When I was about seven years old, I made a deal with my parents. If they would buy me a Nintendo, I would only play it on the weekends. Every Sunday, I told them, I would diligently roll up the controller cords and put the game cartridges back in their boxes. I would pack up the game system too, unhooking it from the family television and carefully storing it in its original box. I must have made a good case, because, a few weeks later, I unwrapped a brand-new Nintendo Entertainment System, complete with light gun, two controllers, and a copy of Mario Brothers/Duck Hunt. I rushed to hook up the NES, unspooling the power and video cables. Then, just as I was about to turn it on, I realized it was only Wednesday. I had three days to go before I could play. I sat on the floor, discontented but determined not to breach my agreement. After a few moments, I began to pack up the system. My dad stopped me. Today could be an exception, he said. Without hesitation, I pressed the power button.
 
I don’t think the NES ever made it back to its original box. The game system stayed out and stayed on. I played it with my little siblings and I played it with my friends. I sweated through all of the Mega Man games and grinded my way through each Dragon Warrior. As I got older the graphics and gameplay improved. The monsters were bigger and scarier, but that didn’t stop us from playing, bleary-eyed, until the sun came up the next morning. Nor were games limited to our couches and TVs. Dungeons were explored on card tables in friend’s basements, we taught our school computers to play Diablo, and weekend sleepovers were punctuated with marathons of Risk and Catan. We were a generation of kids coming of age through a new kind of imaginative play.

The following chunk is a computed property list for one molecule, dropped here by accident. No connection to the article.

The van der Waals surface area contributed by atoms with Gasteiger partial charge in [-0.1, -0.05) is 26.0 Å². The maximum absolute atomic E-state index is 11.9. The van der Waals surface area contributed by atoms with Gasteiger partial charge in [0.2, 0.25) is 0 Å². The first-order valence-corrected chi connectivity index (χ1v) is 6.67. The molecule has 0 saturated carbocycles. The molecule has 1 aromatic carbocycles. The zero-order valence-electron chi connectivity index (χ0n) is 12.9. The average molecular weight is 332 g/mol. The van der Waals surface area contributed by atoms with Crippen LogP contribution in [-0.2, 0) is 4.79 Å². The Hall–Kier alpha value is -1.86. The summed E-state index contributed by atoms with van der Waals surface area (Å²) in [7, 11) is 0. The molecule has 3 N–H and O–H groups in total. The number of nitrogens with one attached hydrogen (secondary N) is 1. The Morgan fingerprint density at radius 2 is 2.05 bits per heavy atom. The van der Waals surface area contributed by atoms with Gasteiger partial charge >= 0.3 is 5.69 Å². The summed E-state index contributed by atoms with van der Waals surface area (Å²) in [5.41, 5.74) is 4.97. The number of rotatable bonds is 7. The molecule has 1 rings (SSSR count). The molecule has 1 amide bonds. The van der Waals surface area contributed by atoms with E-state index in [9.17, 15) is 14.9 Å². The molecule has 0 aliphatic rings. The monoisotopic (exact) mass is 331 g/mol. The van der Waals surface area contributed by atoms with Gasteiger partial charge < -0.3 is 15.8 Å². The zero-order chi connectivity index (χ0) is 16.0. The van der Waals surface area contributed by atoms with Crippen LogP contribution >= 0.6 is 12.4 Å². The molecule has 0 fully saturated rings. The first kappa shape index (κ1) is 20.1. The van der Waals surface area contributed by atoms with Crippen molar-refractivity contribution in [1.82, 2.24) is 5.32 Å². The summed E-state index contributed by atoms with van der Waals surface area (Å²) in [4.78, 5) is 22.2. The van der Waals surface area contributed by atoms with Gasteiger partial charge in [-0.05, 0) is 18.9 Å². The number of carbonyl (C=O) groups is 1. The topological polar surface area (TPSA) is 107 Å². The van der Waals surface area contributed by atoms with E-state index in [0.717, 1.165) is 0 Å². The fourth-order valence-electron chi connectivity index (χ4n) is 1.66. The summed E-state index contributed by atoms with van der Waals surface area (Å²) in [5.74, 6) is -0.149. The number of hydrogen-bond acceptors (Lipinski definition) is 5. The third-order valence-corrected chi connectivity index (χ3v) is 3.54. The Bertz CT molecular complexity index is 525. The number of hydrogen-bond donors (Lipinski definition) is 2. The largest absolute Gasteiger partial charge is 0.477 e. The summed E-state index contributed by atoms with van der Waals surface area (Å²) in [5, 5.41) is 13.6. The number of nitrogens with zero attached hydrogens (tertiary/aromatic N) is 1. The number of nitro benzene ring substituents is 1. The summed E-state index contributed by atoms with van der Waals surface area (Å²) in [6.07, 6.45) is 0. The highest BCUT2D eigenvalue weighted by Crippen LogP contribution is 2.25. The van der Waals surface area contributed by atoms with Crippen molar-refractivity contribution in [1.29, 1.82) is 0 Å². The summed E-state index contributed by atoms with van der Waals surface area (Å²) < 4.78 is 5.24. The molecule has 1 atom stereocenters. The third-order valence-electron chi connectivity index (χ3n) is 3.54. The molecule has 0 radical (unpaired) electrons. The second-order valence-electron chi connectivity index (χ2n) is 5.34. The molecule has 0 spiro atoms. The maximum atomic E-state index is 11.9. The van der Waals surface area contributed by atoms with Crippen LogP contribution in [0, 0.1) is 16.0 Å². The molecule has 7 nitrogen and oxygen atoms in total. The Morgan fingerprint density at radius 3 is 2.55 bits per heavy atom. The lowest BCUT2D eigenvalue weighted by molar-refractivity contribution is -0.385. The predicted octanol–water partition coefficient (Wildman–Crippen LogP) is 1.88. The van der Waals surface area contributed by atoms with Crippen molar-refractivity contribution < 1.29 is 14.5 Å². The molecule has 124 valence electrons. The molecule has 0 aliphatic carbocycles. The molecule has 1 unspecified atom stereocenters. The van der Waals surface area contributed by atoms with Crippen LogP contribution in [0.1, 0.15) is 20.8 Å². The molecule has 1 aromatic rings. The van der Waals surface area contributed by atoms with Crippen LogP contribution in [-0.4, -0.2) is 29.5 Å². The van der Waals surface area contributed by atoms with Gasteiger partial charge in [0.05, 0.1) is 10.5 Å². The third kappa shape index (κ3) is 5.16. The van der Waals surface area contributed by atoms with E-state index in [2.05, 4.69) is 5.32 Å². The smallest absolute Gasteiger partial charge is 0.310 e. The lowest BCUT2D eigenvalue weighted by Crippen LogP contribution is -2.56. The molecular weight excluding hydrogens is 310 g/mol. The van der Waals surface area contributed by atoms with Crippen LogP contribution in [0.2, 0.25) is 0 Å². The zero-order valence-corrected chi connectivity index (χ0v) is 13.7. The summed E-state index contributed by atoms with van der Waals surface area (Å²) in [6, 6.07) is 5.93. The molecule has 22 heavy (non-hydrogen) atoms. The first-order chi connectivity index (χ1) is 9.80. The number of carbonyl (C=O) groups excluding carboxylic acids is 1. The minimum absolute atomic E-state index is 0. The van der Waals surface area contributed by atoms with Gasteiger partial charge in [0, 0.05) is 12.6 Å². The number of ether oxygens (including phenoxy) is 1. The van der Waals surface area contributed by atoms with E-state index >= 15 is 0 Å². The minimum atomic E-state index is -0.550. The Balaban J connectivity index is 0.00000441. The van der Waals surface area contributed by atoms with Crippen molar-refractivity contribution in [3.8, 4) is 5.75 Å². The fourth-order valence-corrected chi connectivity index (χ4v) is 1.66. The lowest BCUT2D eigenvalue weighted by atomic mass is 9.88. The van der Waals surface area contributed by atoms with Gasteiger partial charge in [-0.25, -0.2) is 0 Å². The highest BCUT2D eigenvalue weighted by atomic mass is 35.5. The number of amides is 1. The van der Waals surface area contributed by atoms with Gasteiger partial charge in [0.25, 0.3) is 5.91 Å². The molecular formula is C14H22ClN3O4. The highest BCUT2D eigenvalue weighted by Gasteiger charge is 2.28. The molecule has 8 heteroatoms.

Perhaps because it was so new and so strange, the hobby attracted its share of fear. After the shootings at Columbine, my mother hid my Dungeons and Dragon’s manuals. I remember sneaking into my dad’s office to play Counter Strike and quickly turning off the screen when he came home early from work. Games were something to be ashamed of, maybe even something dangerous. But lost in the congressional hearings about the violence in video games was another story about how they were fostering new communities. The kinds of spaces that games were creating was collapsing time and space in ways that could be scarcely imagined a generation before. Our sense of the world was being formed at LAN parties and on Battle.net channels. We stayed up late creating custom maps and mods. We were learning to code and to think. We were building the worlds that were building us.

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he development of games and the culture that surrounds them over the past thirty years will prove to be one of the most significant innovations in human cultural production. Barely two generations into this phenomenon, the game industries have begun to eclipse those of traditional media. In today’s fragmented media landscape, the release of a triple-A title offers one of the last mass experiences available. And, long after the final play of the Super Bowl or the closing statements in a presidential debates, players remain at play. These works are a new art that asks us to reconsider the nature of cultural production and our relationship to the things we create. Yet, so much of our conversation around these objects remains limited. People on the outside see nothing but violent tropes and sexist fantasies, and many on the inside do little to correct their assumptions.
 
So, let us begin with some claims. Games are art. As such, they have much to tell us about the world that created them and the people that play them. To play games is to exist in the world that created the game – brimming with all of its problems. Our world is beleaguered. Our games are beleaguered. Even if we play games to run from the pressures of daily life, the place we escape to is a reflection of those pressures. Escapism itself is a fantasy.